The December newsletter for the Adeptness project is available for download. Click on the button to donwload it.
The main purpose of this deliverable is to develop and maintain an exploitation plan containing a credible path to deliver innovations to the market. The plan will be proportional to the scale of the project and contains measures to be implemented both during and after the project.
The purpose of this deliverable is to present the dissemination plan of the ADEPTNESS project over the project’s duration.
This deliverable is a guideline that will specify project items to be communicated, target audience, timing and means of communication (e.g., newsletter, public event) for each communication item specified.
This document shows the approach followed to define the microservices APIs and architecture for the Adeptness project. The document starts with an introduction to microservices architectures and their applicability in Adeptness, following with the definition of the common interface that has been designed for all the Adeptness microservices. In the next section, the definition of the APIs, communications, and interactions for each of the subsystems and microservices that conform the Adeptness architecture takes place. Finally, guidelines for including microservices not included in the initial Adeptness architecture are provided.
This document describes the requirements of the different components of the ADEPTNESS workflow, the architecture of the design-operation continuum methods and the workflow to be developed in the project. It also contains the Ethics checking results.
Elevators are among the oldest and most widespread transportation systems, yet their complexity increases rapidly to satisfy customization demands and to meet quality of service requirements. Verification and validation tasks in this context are costly, since they rely on the manual intervention of domain experts at some points of the process. This is mainly due to the difficulty to assess whether the elevators behave as expected in the different test scenarios, the so-called test oracle problem. Metamorphic testing is a thriving testing technique that alleviates the oracle problem by reasoning on the relations among multiple executions of the system under test, the so-called metamorphic relations. In this practical experience paper, we report on the application of metamorphic testing to verify an industrial elevator dispatcher. Together with domain experts from the elevation sector, we defined multiple metamorphic relations that consider domain-specific quality of service measures. Evaluation results with seeded faults show that the approach is effective at detecting faults automatically.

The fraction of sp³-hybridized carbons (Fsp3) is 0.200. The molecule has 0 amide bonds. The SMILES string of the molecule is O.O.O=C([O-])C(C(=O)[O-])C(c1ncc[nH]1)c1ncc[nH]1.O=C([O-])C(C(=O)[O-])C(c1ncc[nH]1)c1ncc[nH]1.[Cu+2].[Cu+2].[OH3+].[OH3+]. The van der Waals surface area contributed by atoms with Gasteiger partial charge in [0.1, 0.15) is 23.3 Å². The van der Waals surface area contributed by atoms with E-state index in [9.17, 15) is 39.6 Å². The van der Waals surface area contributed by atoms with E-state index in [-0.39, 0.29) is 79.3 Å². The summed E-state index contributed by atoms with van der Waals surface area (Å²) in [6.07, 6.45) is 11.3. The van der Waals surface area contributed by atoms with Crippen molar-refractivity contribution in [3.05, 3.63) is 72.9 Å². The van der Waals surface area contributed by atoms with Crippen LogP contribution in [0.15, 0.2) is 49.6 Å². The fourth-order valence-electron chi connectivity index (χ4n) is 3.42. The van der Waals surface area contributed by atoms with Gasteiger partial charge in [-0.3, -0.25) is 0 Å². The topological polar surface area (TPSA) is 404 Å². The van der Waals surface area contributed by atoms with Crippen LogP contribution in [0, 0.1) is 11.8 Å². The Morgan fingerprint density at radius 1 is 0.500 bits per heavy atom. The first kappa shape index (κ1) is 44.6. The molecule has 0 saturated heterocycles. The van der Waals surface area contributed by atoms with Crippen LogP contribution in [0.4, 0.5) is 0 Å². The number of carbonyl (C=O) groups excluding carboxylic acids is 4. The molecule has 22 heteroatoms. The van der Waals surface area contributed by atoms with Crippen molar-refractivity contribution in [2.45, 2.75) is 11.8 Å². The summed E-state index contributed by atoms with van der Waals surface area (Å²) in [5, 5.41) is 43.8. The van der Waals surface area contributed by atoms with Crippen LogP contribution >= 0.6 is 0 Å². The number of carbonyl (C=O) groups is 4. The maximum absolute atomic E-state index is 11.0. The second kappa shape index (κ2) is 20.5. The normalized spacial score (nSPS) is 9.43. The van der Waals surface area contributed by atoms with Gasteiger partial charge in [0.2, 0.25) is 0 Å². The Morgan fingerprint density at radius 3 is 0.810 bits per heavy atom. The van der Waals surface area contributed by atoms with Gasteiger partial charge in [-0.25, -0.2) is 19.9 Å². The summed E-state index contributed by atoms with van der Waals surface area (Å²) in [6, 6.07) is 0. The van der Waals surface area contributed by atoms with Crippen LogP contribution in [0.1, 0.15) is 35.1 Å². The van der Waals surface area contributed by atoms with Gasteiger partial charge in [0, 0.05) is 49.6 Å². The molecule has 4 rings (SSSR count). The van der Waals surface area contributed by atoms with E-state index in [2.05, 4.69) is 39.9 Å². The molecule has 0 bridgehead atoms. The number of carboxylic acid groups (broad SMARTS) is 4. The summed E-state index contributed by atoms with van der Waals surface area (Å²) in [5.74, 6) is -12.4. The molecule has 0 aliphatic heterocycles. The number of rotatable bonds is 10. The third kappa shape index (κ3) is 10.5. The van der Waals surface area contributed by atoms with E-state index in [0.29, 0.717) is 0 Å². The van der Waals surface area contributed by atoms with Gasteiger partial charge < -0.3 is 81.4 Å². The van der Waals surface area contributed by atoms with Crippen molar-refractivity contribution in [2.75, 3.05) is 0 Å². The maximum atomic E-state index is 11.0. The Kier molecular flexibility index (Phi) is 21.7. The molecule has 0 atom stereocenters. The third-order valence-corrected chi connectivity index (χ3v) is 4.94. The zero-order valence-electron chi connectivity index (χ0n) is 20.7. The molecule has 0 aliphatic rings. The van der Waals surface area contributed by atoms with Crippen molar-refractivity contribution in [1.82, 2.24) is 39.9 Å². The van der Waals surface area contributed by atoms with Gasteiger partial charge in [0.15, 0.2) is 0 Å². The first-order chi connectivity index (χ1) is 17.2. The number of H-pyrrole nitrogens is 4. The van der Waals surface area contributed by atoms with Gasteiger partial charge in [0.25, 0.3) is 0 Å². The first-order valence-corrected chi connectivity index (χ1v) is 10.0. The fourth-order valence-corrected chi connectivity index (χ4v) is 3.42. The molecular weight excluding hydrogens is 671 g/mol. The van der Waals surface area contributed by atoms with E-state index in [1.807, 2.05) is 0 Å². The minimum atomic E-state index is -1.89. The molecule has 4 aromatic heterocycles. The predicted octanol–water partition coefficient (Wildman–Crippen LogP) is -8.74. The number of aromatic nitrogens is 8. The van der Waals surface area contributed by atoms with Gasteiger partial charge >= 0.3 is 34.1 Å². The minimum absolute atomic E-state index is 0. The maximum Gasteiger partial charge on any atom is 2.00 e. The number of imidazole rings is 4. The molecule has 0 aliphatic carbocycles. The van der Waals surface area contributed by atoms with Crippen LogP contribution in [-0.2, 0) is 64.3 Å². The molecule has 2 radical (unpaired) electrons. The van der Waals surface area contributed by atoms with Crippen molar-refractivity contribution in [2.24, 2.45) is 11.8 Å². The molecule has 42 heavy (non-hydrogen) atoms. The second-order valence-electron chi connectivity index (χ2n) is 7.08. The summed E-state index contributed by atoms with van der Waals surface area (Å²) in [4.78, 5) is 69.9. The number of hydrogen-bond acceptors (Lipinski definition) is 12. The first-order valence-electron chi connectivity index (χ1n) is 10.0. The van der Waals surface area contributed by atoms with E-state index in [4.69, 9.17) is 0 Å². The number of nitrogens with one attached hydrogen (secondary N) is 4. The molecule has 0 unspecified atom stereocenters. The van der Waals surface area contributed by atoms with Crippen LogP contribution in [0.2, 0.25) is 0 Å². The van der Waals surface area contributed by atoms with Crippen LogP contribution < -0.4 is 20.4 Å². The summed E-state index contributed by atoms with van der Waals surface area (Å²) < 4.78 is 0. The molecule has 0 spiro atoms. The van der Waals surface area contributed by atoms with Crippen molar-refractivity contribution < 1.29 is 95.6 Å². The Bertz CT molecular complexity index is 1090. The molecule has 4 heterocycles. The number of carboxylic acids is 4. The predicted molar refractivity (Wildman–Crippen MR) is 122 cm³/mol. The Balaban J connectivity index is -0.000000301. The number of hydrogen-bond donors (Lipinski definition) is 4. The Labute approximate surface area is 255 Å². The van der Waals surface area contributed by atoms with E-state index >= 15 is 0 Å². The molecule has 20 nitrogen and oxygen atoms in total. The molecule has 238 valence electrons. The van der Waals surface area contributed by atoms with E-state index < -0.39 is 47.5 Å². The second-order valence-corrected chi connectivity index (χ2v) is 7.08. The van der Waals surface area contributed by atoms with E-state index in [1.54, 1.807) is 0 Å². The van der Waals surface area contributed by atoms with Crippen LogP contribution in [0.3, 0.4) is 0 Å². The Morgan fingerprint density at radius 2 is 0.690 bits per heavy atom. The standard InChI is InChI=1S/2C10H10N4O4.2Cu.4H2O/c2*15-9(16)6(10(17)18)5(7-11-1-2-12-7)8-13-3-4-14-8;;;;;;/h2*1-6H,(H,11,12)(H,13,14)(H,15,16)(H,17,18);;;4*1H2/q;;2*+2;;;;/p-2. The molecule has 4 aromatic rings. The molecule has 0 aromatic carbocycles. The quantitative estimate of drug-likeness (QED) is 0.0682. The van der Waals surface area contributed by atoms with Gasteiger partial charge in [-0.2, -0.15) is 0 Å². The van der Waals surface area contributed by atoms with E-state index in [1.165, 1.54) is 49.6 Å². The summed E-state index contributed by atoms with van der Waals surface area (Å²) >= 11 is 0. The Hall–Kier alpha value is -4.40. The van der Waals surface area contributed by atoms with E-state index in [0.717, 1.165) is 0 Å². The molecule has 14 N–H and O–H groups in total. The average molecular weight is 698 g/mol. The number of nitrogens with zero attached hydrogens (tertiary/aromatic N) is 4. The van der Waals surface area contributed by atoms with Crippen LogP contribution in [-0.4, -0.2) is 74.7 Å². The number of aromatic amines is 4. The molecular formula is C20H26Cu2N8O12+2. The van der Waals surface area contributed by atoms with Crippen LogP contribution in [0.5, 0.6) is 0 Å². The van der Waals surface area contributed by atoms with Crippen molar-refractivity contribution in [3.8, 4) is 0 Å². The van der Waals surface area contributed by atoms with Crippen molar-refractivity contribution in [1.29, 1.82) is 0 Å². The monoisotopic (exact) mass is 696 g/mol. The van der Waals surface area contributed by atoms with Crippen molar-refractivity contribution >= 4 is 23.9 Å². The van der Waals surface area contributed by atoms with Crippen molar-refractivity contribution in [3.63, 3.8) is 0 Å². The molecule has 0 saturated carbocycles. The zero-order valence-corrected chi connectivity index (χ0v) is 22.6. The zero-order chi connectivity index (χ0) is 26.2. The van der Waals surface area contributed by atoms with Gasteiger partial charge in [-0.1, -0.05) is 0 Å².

Authors: Jon Ayerdi∗, Sergio Segura†, Aitor Arrieta∗, Goiuria Sagardui∗ and Maite Arratibel
Mondragon Unibertsitatea∗, Universidad de Sevilla †, Orona ‡
Invited talk 1: Automating the design-operation continuum of Cyber Physical Systems of Systems (Goiuria Sagardui, MGEP)
At the DepDevOps workshop on SafeComp 2020, the 39th International Conference on Computer Safety, Reliability and Security
Software systems that are embedded in autonomous Cyber-Physical Systems (CPSs) usually have a large life-cycle, both during its development and in maintenance. This software evolves during its life-cycle in order to incorporate new requirements, bug fixes, and to deal with hardware obsolescence. The current process for developing and maintaining this software is very fragmented, which makes developing new software versions and deploying them in the CPSs extremely expensive. In other domains, such as web engineering, the phases of development and operation are tightly connected, making it possible to easily perform software updates of the system, and to obtain operational data that can be analyzed by engineers at development time.
However, in spite of the rise of new communication technologies (e.g., 5G) providing an opportunity to acquire Design-Operation Continuum Engineering methods in the context of CPSs, there are still many complex issues that need to be addressed, such as the ones related with hardware-software co-design. Therefore, the process of Design-Operation Continuum Engineering for CPSs requires substantial changes with respect to the current fragmented software development process. In this paper, we build a taxonomy for Design-Operation Continuum Engineering of CPSs based on case studies from two different industrial domains involving CPSs (elevation and railway). This taxonomy is later used to elicit requirements from these two case studies in order to present a blueprint on adopting Design-Operation Continuum Engineering in any organization developing CPSs.
Authors: Jon Ayerdi∗ , Aitor Garciandia† , Aitor Arrieta∗ , Wasif Afzal‡ , Eduard Enoiu‡ , Aitor Agirre† , Goiuria Sagardui∗ , Maite Arratibel§ and Ola Sellin¶
University of Mondragon ∗, Ikerlan †, Malardalen University ‡, Orona §, Bombardier Transportation ¶,